A few personal theater notes

Friday, 12 October 2012 08:41 AM Written by

Playing catch up: It was a wise decision of the PG not to review “Rope,” the wheezy Patrick Hamilton murder yarn at Playhouse Rep (Sept. 27-Oct. 14). So why bring it up now? Mainly to wonder how such a production came to pass. The play might have period interest, which a period production with good actors might bring out. But to hire a guest director who chose to stage it hung up awkwardly between the present and past and between straightforward and camp just opened up it and his poor cast (recent Point Park grads) to bewilderment or ridicule. What a fall from the heights of Playhouse Rep’s previous play!

Moment in the spotlight: Scratch most theater critics and you probably find more than a bit of ham. So I was tickled last Thursday when Ken Rice asked me to do a small onstage bit before Off the Record XII (which I produced, safely offstage). At the start of the show, I came on awkwardly to announce that Ken Rice wouldn’t appear as emcee, as expected, because negotiations had broken down over the unreasonable perks he demanded. But after all, I argued, he’d been getting big-headed in the role, and wasn’t it time for a change? So we’d replaced him with David Johnson. Enter David Johnson, who cast a few funny aspersions at Ken before Ken himself came running out to take over. Several people say they actually believed me for a moment or two.

Confession: A week ago in my Thursday morning theater stint on Pittsburgh Today Live (KDKA-TV) I claimed to have appeared in “Born Yesterday” some 50 years ago in summer stock in Bar Harbor, Maine, playing the assistant hotel manager. Now that I’ve actually seen the Public Theater production, I discover there is no assistant hotel manager. So what was I misremembering? That same summer I played the second immigration officer in “A View from the Bridge” – was that it? So what did I play in “Born Yesterday,” if anything at all? I’m now searching for an old scrapbook that might answer this burning question.

Related query: The talented young teenager from Pittsburgh who did the Bar Harbor theater’s posters that summer was Billy Kolokosky (and I can’t check that spelling until I find that scrapbook). He’d be in his 60s now. Are you out there some where, Billy?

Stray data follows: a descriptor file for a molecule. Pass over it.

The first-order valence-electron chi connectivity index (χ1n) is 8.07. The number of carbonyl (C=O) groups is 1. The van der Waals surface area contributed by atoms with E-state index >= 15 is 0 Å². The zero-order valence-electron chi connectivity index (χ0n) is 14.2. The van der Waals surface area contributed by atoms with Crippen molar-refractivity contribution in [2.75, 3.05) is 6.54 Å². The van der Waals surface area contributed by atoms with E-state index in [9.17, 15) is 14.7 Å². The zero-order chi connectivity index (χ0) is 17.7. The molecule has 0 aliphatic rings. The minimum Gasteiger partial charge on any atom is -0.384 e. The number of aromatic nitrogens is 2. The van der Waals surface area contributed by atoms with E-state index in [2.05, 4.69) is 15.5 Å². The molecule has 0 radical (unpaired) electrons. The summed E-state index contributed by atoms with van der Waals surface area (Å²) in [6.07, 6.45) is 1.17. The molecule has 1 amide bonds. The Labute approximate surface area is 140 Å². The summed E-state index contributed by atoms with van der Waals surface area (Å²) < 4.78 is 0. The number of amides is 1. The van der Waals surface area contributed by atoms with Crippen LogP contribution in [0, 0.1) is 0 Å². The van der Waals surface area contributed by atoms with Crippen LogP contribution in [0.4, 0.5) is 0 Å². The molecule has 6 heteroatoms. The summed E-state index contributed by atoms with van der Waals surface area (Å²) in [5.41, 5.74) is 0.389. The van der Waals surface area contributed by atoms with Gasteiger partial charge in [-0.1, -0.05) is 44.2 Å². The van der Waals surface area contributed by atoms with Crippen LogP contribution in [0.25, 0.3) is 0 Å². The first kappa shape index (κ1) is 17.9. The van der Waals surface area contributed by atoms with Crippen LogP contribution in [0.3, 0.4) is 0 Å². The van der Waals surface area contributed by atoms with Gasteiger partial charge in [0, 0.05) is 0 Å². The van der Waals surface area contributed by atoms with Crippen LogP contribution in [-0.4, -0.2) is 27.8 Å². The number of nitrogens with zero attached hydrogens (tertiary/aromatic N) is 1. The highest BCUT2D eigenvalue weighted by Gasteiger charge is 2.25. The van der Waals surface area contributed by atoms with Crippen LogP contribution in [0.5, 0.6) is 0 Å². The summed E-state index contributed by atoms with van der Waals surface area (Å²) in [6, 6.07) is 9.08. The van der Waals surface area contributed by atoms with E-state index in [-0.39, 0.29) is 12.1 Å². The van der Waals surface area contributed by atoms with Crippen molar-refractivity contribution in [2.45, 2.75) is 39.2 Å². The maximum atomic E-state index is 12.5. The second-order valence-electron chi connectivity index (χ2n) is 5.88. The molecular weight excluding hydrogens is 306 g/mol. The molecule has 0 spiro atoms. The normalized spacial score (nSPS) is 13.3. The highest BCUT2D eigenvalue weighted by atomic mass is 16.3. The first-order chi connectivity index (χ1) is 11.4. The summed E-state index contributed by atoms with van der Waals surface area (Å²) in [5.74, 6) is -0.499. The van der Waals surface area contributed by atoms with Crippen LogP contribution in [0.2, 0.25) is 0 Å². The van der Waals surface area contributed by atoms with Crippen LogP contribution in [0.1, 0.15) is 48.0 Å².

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Can't say enough about the Playhouse Rep's production of "August: Osage County," with a great cast led by Mary Rawson (below, arm-raised) as pill-popping matriarch Violet and Kathleen Turco-Lyon as put-upon oldest daughter Barbara. I finally got myself there last night, and now there are just four performances left, tonight through Sunday.


Director John Shepard keeps the chaos of the combative Weston clan at a fever pitch, and the staging is exceptional. Faced with an almost impossible space for the usual house-of-cards staging, set designer Stephanie Mayer-Staley has spread the Rauh Theatre stage in all directions to create the grand illusion of a sprawling interior, where the actors go at it with heightened emotions. 

It's a great chance to witness Tracy Letts’ Pulitzer Prize- and Tony-winning comi-tragedy before it is flashed on the big screen, with director John Wells (CMU grad and namesake of the John Wells Directing Program there) attracting the likes of Meryl Streep and Julia Roberts in the meaty Violet and Barbara roles. And I never would have guessed Benedict Cumberbatch (Olivier winner, Emmy nominee and the villain in the next "Star Trek" film) as Little Charles, but I'm willing to give anything he does a chance.

On the "See It Live" menu tonight: Bricolage's "Midnight Radio 4: Secret Agents & Spies." For openers, it's take on Graham Greene's "The Third Man." The cast features Elena Alexandratos, Jeffrey Howell, Jason McCune, Bria Walker and Tami Dixon, with Jeffrey Carpenter directing; musical director is Deana Muro.